These noble titles weren’t nearly as expensive as buying an official inherited title, of course. Apparently, the real deal can cost upwards of USD$100k+.

But these little plots aren’t quite like that. They serve another purpose.

The Pins on the Map.

Rather, this was what caught my attention:

lots of lords and ladies!
So, so many pins. (Roughly from here.)

Wow. Seriously. Lookit all those names crammed into one little area! Immediately, I began checking out the map. This was a serious lot of lords and ladies, most of whom had distinctly non-Scottish-sounding names.

People put these pins into the map with the approximate location of their little bitty packet of land. This was something someone had to take trouble to do. They had to set up a pin, decide what type of pin it’d be, label it, and send it forth.

And I find this whole thing just fascinating.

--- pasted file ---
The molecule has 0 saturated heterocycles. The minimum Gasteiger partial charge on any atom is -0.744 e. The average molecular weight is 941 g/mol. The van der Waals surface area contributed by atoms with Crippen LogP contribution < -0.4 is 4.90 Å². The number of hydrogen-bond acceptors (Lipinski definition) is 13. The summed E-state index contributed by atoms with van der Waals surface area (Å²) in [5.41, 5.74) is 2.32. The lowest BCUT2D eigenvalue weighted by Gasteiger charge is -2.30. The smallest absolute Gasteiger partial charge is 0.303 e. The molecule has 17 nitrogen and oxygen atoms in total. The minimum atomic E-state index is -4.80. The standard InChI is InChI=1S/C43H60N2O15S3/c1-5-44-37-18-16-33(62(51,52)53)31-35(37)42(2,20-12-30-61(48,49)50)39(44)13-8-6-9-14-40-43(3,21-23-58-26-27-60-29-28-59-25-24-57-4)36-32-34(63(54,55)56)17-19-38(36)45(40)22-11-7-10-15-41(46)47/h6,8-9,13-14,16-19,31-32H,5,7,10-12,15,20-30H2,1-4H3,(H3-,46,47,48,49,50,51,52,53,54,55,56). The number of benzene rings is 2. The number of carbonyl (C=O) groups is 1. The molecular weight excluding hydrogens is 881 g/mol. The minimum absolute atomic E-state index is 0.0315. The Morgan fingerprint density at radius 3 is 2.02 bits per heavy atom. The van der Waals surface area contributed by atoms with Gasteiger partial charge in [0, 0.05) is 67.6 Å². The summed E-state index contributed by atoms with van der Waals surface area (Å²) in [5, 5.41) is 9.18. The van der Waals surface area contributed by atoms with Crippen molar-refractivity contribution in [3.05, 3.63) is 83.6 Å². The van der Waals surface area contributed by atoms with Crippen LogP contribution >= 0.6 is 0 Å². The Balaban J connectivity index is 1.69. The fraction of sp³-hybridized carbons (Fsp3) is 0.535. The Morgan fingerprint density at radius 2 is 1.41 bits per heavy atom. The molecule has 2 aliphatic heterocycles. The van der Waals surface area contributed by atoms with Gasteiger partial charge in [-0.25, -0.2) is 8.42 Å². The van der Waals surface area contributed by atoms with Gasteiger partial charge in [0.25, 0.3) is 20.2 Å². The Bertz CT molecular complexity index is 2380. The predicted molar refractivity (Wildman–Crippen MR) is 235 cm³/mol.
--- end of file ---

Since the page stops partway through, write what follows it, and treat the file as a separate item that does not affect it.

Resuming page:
The Lords and Ladies of I-Am-Here.

There’s just something in the human psyche that wants to announce to everyone: I am here. Maybe that’s part of our urge to leave our mark and proclaim our existence.

From the handprints of our distant ancestors on cave walls to teenagers on TikTok dancing to music, from the people tweeting their every thought to the world to the graffiti artists sneaking out at night to create art on buildings, it’s like we’re driven to leave our mark on the world around ourselves. It’s not quite like marking territory. No, it’s more like just marking out the fact of our own existence. We’re staking out a silhouette shaped like ourselves in a way that others will recognize as another person who was there once. Maybe we were there long ago by then, but still we were very tangibly there.